• Quick access to all local media – including international media
  • Ideally, access to the most important social media influencers for the major events (sports, music,
    culture, etc.) via their preferred platforms.
  • Preparation of statements for different crisis scenarios.  
  • Digitized and automated communication processes for professional mass communication.  
  • And last but not least: a good relationship with the local authorities! 

Going for resilience rather than perfection  

No one can prepare meticulously for every eventuality. Especially not for scenarios that involve large numbers of people. There will always be surprises. That is why it is not about coming up with the perfect response to every possible crisis scenario. Rather, it is about building resilient structures to enable flexibility and increase the scope to act. A larger pool of suppliers, flexible working conditions, high standards of IT security and digitised crisis communication provide a solid basis for being able to respond to a wide range of eventualities.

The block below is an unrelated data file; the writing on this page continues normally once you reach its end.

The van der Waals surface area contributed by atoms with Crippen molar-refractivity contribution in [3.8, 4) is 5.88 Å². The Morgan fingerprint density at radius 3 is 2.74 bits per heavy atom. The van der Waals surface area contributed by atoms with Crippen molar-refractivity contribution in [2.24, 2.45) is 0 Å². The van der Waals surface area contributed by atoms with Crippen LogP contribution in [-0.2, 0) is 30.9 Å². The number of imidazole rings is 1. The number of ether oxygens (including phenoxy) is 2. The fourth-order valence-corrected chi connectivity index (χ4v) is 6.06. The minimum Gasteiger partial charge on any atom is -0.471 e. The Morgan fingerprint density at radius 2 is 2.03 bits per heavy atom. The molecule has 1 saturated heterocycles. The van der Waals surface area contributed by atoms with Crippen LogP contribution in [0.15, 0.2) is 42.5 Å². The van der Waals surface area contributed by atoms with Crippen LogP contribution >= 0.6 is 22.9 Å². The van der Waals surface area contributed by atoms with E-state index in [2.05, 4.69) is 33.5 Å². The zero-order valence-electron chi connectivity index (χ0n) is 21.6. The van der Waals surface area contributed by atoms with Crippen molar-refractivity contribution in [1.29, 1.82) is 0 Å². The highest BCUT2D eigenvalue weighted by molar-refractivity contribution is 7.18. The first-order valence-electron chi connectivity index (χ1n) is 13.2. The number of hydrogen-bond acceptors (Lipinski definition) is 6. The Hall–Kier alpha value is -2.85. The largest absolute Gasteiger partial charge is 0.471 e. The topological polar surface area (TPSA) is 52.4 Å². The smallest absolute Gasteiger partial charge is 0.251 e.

The core task begins with identifying danger, as Markus Epner, Head of Academy at F24, never tires of pointing out: “Companies often overlook the fact that they must first and foremost master one thing: the art of recognising dangers. Without cross-silo early warning, even the fastest and best response will be ineffective.”

It’s time to test your organisation’s event resilience! Are you aware of all the potential hazards? Take our quiz to test how prepared you are for the upcoming event season.    

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Contributed by F24 Experts

F24 is Europe’s leading Software-as-a-Service (SaaS) provider for resilience. More than 5,500 customers worldwide rely on F24’s digital solutions, which support companies and organisations through all areas of resilience. Solutions cover business messaging and service notification, emergency and mass notification, incident and crisis management, as well as governance, risk and compliance.